Video games about mental health, depression and the stark realities of what sufferers go through have been steadily making their way into the mainstream over the last couple of years. Whether it be The Town of Light, That Dragon Cancer or What Remains of Edith Finch, their creators have always been keen to share a story, a reality. The writers of such stories have either gone through the stages themselves or instead want to share a story they’ve heard. As someone who is persistently battling their own anxiety and insecurities, it’s refreshing to see the game industry welcome these kind of experiences with the care, dignity and respect it deserves. I’ve never been one to share publicly just how difficult I find daily life at times. How there are moments when I need to psyche myself up just go to the shops, that voice in my head telling me everyone is looking at me and judging me even though they couldn’t care a single minutia about my presence.
To play games such as Anamorphine, Edith Finch, even Night in the Woods, which explores this to a degree, is comforting. And as far as raw emotion goes, Anamorphine is perhaps the most delicate of them all.
I was always going to play Anamorphine, regardless of whether or not we got I reviewed it. It was on my radar for some time as the concept seemed far too interesting to ignore. I do find myself drawn to narrative driven ‘walking simulators’, and whilst it feels an awful lot like Edith FInch and even Everybody’s Gone to the Rapture, Artifact 5’s game isn’t even interactive, with all controls restricted exclusively to the analogue sticks. No buttons are pressed throughout and instead you look at things to ‘interact’ with them. It’s probably the truest ‘walking sim’ there’s been thus far, even if it’s far more abstract than anything else you can imagine in the genre.
You play as Tyler, a man who has to work through the depression of his wife Elena after she suffers an accident. The trauma is played out through a series of surrealist locations and environments, connected through the apartment the married couple share. It’s about as ‘out there’ as you can imagine a game like this being, though it certainly makes the game stand out from a visual standpoint. There’s various moments where you’ll think you’re in one place but you’ll turn around and find yourself somewhere completely different, looking only at a picture on the wall of an area you just inhabited. It’s a little mind-bending to get used to but you soon ease into the games mechanics.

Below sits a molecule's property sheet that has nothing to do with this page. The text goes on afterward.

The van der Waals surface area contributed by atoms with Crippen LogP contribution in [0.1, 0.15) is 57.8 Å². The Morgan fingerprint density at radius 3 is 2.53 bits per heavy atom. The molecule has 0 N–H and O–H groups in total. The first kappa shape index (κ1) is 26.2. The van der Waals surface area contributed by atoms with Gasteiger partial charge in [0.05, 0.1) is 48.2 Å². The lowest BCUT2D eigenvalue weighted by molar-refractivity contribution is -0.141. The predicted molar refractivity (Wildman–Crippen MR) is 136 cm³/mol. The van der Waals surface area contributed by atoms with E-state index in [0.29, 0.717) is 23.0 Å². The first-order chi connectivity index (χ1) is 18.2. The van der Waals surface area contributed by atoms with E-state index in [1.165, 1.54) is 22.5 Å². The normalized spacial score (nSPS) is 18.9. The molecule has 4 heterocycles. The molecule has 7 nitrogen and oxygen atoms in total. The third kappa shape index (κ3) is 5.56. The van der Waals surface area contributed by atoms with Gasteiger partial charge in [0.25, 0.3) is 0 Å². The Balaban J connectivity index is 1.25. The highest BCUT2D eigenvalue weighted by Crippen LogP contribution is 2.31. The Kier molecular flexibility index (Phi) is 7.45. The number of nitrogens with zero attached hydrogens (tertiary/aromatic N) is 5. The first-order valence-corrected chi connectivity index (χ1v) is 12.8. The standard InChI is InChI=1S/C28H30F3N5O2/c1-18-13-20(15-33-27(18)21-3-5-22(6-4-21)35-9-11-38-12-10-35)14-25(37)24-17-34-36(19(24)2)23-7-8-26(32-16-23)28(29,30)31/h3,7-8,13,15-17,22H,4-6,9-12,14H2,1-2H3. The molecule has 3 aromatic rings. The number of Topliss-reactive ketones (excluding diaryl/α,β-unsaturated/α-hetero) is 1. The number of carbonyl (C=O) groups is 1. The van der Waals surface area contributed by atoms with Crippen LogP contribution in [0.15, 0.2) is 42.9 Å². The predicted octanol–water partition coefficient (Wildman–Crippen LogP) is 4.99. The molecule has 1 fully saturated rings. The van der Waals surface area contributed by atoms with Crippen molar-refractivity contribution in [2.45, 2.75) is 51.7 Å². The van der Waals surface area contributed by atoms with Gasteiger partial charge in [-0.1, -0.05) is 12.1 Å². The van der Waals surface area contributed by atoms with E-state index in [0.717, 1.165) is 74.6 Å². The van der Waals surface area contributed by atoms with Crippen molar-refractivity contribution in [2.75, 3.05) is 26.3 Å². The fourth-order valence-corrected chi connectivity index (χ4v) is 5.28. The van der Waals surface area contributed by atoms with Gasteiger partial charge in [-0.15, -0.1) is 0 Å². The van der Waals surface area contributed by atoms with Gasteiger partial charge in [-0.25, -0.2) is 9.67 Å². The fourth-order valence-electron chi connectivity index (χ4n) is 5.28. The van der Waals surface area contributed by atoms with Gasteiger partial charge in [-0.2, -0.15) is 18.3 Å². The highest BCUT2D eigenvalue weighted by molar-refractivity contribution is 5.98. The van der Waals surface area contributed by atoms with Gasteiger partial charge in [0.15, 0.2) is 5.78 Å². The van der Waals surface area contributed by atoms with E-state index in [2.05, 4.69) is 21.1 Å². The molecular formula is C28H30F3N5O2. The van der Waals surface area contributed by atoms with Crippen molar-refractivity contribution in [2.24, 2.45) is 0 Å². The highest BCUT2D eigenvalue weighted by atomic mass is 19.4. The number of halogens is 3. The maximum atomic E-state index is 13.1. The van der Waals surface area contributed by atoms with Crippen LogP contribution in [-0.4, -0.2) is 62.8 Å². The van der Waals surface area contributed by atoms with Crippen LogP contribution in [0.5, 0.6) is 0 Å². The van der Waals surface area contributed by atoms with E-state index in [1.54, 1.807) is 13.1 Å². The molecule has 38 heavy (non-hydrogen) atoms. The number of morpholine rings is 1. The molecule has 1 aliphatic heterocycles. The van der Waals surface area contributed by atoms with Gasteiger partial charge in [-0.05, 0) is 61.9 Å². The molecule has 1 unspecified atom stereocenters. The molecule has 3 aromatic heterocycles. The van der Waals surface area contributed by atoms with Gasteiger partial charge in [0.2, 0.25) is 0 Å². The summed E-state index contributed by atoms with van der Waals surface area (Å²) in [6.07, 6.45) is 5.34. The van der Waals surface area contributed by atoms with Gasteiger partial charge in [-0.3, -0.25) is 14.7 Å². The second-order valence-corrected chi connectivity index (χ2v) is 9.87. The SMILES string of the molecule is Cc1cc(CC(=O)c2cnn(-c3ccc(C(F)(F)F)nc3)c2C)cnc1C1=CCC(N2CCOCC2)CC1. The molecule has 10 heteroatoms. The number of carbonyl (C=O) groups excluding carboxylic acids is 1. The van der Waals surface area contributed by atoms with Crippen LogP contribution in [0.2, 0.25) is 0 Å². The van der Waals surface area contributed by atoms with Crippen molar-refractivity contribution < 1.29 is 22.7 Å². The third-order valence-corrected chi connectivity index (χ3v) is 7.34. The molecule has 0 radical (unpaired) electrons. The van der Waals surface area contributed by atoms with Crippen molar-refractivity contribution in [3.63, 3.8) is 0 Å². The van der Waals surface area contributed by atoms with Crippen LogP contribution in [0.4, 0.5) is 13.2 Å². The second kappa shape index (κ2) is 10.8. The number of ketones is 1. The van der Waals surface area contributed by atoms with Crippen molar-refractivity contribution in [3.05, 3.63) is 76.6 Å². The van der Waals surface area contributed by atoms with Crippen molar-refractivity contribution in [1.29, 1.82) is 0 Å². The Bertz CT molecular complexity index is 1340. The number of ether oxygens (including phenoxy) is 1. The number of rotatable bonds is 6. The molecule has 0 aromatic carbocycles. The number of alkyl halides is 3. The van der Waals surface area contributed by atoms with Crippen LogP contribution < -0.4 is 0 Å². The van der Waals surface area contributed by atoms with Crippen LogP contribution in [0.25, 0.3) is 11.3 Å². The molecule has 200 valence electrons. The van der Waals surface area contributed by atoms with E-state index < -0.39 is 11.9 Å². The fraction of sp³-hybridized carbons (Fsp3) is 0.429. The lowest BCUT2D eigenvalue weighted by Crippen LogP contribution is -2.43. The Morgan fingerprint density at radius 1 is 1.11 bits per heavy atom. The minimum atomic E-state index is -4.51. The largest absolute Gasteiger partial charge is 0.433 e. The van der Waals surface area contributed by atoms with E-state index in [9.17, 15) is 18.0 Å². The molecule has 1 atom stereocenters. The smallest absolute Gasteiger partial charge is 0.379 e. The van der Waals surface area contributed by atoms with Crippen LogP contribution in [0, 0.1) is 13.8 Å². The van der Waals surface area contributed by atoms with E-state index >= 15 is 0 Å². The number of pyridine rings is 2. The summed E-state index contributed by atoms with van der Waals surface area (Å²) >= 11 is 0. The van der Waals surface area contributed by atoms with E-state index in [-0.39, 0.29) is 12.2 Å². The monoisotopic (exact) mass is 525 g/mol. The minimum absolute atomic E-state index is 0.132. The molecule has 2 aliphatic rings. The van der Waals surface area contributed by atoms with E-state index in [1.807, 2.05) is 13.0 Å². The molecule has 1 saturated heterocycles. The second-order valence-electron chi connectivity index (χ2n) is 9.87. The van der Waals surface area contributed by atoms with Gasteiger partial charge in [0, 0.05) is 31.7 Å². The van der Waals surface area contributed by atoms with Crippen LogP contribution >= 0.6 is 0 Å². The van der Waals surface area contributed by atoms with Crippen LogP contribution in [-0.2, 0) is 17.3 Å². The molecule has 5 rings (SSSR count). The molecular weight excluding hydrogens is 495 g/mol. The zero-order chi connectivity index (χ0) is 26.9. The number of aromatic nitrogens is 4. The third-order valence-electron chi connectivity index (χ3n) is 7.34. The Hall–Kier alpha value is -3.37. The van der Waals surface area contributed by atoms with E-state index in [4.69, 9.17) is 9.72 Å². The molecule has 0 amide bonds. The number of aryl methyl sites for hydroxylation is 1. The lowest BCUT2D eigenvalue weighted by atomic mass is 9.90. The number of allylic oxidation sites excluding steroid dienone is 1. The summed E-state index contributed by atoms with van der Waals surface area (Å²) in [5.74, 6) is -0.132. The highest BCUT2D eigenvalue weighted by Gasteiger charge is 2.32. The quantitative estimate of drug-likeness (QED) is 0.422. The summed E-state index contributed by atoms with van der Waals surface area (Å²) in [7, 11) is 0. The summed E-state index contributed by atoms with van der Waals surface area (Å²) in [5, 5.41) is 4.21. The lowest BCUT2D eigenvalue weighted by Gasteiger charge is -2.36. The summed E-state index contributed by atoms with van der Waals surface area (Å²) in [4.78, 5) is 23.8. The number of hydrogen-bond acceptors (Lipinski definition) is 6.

There are moments that I won’t spoil here that are beautiful and dangerous all at the same time. Upon going for a bike ride with Elena we end up at a fountain, full of people – portrayed as blank dummies, presumably because Tyler can’t remember their faces – and your goal here is to get a selfie with Elena that will end up on your wall, working as a transition into the following sequence. The accident occurs and we find ourselves in the apartment, with empty bottles everywhere as Tyler spirals into depression awaiting news on Elena’s condition. As we progress we learn that, physically at least, she’s ok, save for a broken arm. Tyler mellows, and the next scene is going back into the apartment to clean up the beer bottles with the sun blaring through his windows.